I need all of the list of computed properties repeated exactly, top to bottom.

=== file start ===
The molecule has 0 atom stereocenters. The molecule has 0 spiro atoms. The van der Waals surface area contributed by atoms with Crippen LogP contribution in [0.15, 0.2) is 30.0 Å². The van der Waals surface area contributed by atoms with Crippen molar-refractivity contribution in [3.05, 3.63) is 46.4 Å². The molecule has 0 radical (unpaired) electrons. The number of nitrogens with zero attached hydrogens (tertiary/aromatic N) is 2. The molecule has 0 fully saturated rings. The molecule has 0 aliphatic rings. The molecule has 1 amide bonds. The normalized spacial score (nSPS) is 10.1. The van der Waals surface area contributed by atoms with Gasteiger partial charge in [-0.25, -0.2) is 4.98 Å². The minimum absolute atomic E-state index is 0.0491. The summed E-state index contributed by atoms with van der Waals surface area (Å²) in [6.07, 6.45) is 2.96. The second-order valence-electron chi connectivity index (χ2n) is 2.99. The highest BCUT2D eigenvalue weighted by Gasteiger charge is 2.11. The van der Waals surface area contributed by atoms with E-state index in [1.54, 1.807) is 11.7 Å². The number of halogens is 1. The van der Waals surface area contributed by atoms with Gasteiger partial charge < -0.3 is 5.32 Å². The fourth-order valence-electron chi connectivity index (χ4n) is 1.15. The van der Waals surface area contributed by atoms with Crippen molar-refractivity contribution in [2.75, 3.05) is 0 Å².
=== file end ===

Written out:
The molecule has 0 atom stereocenters. The molecule has 0 spiro atoms. The van der Waals surface area contributed by atoms with Crippen LogP contribution in [0.15, 0.2) is 30.0 Å². The van der Waals surface area contributed by atoms with Crippen molar-refractivity contribution in [3.05, 3.63) is 46.4 Å². The molecule has 0 radical (unpaired) electrons. The number of nitrogens with zero attached hydrogens (tertiary/aromatic N) is 2. The molecule has 0 fully saturated rings. The molecule has 0 aliphatic rings. The molecule has 1 amide bonds. The normalized spacial score (nSPS) is 10.1. The van der Waals surface area contributed by atoms with Gasteiger partial charge in [-0.25, -0.2) is 4.98 Å². The minimum absolute atomic E-state index is 0.0491. The summed E-state index contributed by atoms with van der Waals surface area (Å²) in [6.07, 6.45) is 2.96. The second-order valence-electron chi connectivity index (χ2n) is 2.99. The highest BCUT2D eigenvalue weighted by Gasteiger charge is 2.11. The van der Waals surface area contributed by atoms with E-state index in [1.54, 1.807) is 11.7 Å². The number of halogens is 1. The van der Waals surface area contributed by atoms with Gasteiger partial charge < -0.3 is 5.32 Å². The fourth-order valence-electron chi connectivity index (χ4n) is 1.15. The van der Waals surface area contributed by atoms with Crippen molar-refractivity contribution in [2.75, 3.05) is 0 Å².